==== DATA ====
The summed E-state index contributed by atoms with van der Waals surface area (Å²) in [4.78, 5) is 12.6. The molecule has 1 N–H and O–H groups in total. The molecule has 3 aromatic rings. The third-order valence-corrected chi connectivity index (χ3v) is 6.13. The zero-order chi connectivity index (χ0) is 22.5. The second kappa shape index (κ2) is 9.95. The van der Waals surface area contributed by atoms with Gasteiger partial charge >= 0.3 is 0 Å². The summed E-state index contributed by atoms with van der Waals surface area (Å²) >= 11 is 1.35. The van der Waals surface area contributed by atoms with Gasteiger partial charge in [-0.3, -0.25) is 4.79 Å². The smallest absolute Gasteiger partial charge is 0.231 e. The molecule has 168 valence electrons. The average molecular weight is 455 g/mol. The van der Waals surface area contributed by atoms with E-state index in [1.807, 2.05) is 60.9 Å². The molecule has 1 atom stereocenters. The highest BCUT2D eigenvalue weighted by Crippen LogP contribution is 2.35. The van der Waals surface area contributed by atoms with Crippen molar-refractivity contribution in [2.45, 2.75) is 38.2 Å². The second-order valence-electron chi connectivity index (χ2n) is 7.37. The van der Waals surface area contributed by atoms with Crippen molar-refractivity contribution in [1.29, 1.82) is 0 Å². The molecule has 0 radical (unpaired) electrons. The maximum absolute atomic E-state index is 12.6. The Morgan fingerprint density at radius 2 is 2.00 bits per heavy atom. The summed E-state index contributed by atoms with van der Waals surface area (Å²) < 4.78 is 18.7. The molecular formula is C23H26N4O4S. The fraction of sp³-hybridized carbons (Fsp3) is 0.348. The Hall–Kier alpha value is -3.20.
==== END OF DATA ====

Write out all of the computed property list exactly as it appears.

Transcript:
The summed E-state index contributed by atoms with van der Waals surface area (Å²) in [4.78, 5) is 12.6. The molecule has 1 N–H and O–H groups in total. The molecule has 3 aromatic rings. The third-order valence-corrected chi connectivity index (χ3v) is 6.13. The zero-order chi connectivity index (χ0) is 22.5. The second kappa shape index (κ2) is 9.95. The van der Waals surface area contributed by atoms with Gasteiger partial charge >= 0.3 is 0 Å². The summed E-state index contributed by atoms with van der Waals surface area (Å²) >= 11 is 1.35. The van der Waals surface area contributed by atoms with Gasteiger partial charge in [-0.3, -0.25) is 4.79 Å². The smallest absolute Gasteiger partial charge is 0.231 e. The molecule has 168 valence electrons. The average molecular weight is 455 g/mol. The van der Waals surface area contributed by atoms with E-state index in [1.807, 2.05) is 60.9 Å². The molecule has 1 atom stereocenters. The highest BCUT2D eigenvalue weighted by Crippen LogP contribution is 2.35. The van der Waals surface area contributed by atoms with Crippen molar-refractivity contribution in [2.45, 2.75) is 38.2 Å². The second-order valence-electron chi connectivity index (χ2n) is 7.37. The van der Waals surface area contributed by atoms with Crippen molar-refractivity contribution in [1.29, 1.82) is 0 Å². The molecule has 0 radical (unpaired) electrons. The maximum absolute atomic E-state index is 12.6. The Morgan fingerprint density at radius 2 is 2.00 bits per heavy atom. The summed E-state index contributed by atoms with van der Waals surface area (Å²) < 4.78 is 18.7. The molecular formula is C23H26N4O4S. The fraction of sp³-hybridized carbons (Fsp3) is 0.348. The Hall–Kier alpha value is -3.20.